As noted above, this is hard to say. One will need to look at the specific distribution.

Yes, there is. This won’t be exhaustive, because I’m sure I’ll miss something, but generally commands follow:

command  [arguments]

arguments can be compulsory or optional, and they can be positional or use “flags”.

For example:


does not require any arguments, but can take many many arguments that are provided using flags:

ls -l -a -s -h

these can usually be passed together:

ls -lash

Some flags may not require additional information, others may:

ls --sort=time

Finally, arguments have a “short form” and may have a “long form”. The short form is the -a, the long form is --all. The second is just longer and more readable, and from what I see, is not compulsory.


ls -a
ls --all

do the same thing (as man ls will tell you).
There are now a number of argument parsing libraries out there, and they’ll generally follow this standard, but may provide some extra functions. Bash uses getopt (man getopt), Python has multiple libraries with the standard being argparse, and so on.

Well, if you want to understand it from the ground-up, you need to take a course on Operating Systems to begin with—that will cover the data structures etc., and paging and so on, to give you an idea of how the kernel works.

If you want to learn how a whole Linux based OS is built and works, most will direct you to the Linux From Scratch project.

To understand how distros work, the simplest answer is “use it daily and you’ll learn as you use it”. There is no short-cut, unfortunately—one can’t just learn everything you wish to learn from a book/course. Reading and participating in forum discussions is a great way to learn from others queries.

We have a whole SIG dedicated to this:

The thing to do is to pick anything of interest and just get started. That’s how we all learn while contributing.

The same holds. Use it daily. When you do something, think “is there a better way to do this”. Search the web. It is almost impossible that someone hasn’t already asked the question before. You’ll usually find an existing forum discussion around the subject. Same for when you run into an issue. Just search to see what’s already been done.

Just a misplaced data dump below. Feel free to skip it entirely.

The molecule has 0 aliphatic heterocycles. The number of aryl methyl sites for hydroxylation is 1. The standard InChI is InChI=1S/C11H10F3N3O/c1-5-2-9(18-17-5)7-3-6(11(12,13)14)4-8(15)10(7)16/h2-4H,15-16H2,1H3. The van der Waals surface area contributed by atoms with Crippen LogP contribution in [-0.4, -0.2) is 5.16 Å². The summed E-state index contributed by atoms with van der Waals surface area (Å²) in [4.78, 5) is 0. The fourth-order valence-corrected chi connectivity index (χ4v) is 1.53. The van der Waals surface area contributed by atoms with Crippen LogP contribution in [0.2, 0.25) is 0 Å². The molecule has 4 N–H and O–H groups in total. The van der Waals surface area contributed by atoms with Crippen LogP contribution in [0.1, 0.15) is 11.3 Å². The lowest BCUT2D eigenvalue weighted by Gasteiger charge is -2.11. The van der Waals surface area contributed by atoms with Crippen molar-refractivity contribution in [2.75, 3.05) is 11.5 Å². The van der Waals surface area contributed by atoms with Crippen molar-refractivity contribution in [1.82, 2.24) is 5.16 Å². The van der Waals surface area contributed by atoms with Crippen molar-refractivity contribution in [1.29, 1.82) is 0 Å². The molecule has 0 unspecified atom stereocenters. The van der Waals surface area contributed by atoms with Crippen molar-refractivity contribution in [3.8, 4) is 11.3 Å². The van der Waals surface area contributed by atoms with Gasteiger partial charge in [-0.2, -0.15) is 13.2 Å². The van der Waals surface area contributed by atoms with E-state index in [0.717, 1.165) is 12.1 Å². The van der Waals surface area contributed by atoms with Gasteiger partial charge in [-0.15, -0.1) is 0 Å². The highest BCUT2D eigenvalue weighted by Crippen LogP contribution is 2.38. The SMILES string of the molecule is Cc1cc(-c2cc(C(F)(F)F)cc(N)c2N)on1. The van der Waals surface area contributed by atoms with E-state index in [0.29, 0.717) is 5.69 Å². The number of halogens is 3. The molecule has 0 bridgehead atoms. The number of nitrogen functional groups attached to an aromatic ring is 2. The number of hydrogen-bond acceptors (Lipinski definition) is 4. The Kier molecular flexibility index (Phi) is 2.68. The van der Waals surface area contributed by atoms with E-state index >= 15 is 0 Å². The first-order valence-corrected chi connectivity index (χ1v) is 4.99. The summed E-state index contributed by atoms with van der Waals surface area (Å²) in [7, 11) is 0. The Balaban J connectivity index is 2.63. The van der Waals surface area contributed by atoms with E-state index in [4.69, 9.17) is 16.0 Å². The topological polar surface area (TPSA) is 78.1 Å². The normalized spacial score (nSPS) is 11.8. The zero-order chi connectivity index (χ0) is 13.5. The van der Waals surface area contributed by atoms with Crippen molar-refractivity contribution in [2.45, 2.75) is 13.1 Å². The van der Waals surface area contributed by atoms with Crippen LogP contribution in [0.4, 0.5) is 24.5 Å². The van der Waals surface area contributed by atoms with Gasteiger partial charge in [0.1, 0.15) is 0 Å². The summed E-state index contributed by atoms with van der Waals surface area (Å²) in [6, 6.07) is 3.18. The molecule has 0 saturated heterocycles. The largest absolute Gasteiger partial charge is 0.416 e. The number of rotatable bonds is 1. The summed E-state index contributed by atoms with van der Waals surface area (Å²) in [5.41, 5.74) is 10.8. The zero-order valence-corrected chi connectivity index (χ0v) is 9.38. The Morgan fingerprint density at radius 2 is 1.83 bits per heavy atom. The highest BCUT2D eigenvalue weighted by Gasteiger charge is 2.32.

To understand what’s happening, even if a command is provided, don’t, just run it and move on. Read the docs for the command, see what each argument is doing. All of that is up to the user. Folks short on time are happy to “fix and move on”, folks that want to learn will be happy to spend some time investigating what’s going on.


Thank you so much Ankur for your very thorough reply.

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I would recommend Linux Pocket Guide. It covers most of the elementary stuff. Or maybe The Linux Command Line which again covers many topics in depth.


Firstly, as someone once said, In Unix, there’s always more than one way to do things, with the corollary, Someone will think your way is stupid.
Humble bundle recently announced a bundle of Unix/Linux books, which includes, The Linux Command Line, which is very good for the beginner, in my opinion The list has something for the experienced and novice, and is worth checking out. Humble bundle lets you pay what you want, for books that can be worth hundreds, if purchased individually.

Sorry, in this case, it’s pay minimum of $40 for a bundle with retail value of $791. It’s still a good deal, though many of the books are more for the developer.


The humble bundle requires the 16 book bundle @ a minimum of $18 to include “the linux command line” Other bundles vary in content, but the full bundle of 21 books is a minimum of $40 as stated.

Still a very good deal for a lot of information that might fit what you want to learn.

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Thanks, I’d missed the lower available price, I’d just seen the $40 one for all the books.